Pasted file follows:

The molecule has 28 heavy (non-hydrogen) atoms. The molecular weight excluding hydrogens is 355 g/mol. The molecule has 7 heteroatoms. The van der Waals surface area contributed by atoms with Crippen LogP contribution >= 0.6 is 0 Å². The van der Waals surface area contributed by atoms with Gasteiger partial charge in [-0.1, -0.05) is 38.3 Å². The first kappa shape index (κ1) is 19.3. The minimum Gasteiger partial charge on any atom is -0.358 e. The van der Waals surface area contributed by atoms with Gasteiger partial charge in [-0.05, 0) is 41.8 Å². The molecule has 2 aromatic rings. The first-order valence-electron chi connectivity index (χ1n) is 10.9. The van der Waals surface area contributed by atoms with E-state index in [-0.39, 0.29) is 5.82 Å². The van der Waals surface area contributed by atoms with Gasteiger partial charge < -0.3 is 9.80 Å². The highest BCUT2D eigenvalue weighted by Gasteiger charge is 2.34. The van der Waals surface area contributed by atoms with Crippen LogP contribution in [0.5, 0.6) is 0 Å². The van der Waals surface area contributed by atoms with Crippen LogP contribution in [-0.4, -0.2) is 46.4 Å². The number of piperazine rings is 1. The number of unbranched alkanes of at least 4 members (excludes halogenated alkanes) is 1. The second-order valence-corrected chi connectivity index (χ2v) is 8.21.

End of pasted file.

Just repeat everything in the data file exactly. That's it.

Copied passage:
The molecule has 28 heavy (non-hydrogen) atoms. The molecular weight excluding hydrogens is 355 g/mol. The molecule has 7 heteroatoms. The van der Waals surface area contributed by atoms with Crippen LogP contribution >= 0.6 is 0 Å². The van der Waals surface area contributed by atoms with Gasteiger partial charge in [-0.1, -0.05) is 38.3 Å². The first kappa shape index (κ1) is 19.3. The minimum Gasteiger partial charge on any atom is -0.358 e. The van der Waals surface area contributed by atoms with Gasteiger partial charge in [-0.05, 0) is 41.8 Å². The molecule has 2 aromatic rings. The first-order valence-electron chi connectivity index (χ1n) is 10.9. The van der Waals surface area contributed by atoms with E-state index in [-0.39, 0.29) is 5.82 Å². The van der Waals surface area contributed by atoms with Gasteiger partial charge < -0.3 is 9.80 Å². The highest BCUT2D eigenvalue weighted by Gasteiger charge is 2.34. The van der Waals surface area contributed by atoms with Crippen LogP contribution in [0.5, 0.6) is 0 Å². The van der Waals surface area contributed by atoms with Crippen LogP contribution in [-0.4, -0.2) is 46.4 Å². The number of piperazine rings is 1. The number of unbranched alkanes of at least 4 members (excludes halogenated alkanes) is 1. The second-order valence-corrected chi connectivity index (χ2v) is 8.21.